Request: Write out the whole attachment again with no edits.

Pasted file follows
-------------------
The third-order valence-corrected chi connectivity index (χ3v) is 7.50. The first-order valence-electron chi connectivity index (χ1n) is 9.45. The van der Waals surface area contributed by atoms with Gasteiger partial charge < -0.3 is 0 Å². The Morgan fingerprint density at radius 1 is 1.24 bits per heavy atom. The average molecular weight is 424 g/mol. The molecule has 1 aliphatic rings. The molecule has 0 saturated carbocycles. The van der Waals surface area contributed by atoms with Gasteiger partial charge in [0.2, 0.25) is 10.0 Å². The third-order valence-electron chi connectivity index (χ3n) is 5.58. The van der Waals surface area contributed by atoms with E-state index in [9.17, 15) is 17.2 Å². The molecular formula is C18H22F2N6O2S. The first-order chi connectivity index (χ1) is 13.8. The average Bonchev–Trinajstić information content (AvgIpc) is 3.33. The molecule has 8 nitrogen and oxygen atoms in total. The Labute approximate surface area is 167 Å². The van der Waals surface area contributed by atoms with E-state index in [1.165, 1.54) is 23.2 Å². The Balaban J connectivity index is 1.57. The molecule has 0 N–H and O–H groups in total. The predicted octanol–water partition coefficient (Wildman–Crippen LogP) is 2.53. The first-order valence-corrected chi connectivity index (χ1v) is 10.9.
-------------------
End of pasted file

The third-order valence-corrected chi connectivity index (χ3v) is 7.50. The first-order valence-electron chi connectivity index (χ1n) is 9.45. The van der Waals surface area contributed by atoms with Gasteiger partial charge < -0.3 is 0 Å². The Morgan fingerprint density at radius 1 is 1.24 bits per heavy atom. The average molecular weight is 424 g/mol. The molecule has 1 aliphatic rings. The molecule has 0 saturated carbocycles. The van der Waals surface area contributed by atoms with Gasteiger partial charge in [0.2, 0.25) is 10.0 Å². The third-order valence-electron chi connectivity index (χ3n) is 5.58. The van der Waals surface area contributed by atoms with E-state index in [9.17, 15) is 17.2 Å². The molecular formula is C18H22F2N6O2S. The first-order chi connectivity index (χ1) is 13.8. The average Bonchev–Trinajstić information content (AvgIpc) is 3.33. The molecule has 8 nitrogen and oxygen atoms in total. The Labute approximate surface area is 167 Å². The van der Waals surface area contributed by atoms with E-state index in [1.165, 1.54) is 23.2 Å². The Balaban J connectivity index is 1.57. The molecule has 0 N–H and O–H groups in total. The predicted octanol–water partition coefficient (Wildman–Crippen LogP) is 2.53. The first-order valence-corrected chi connectivity index (χ1v) is 10.9.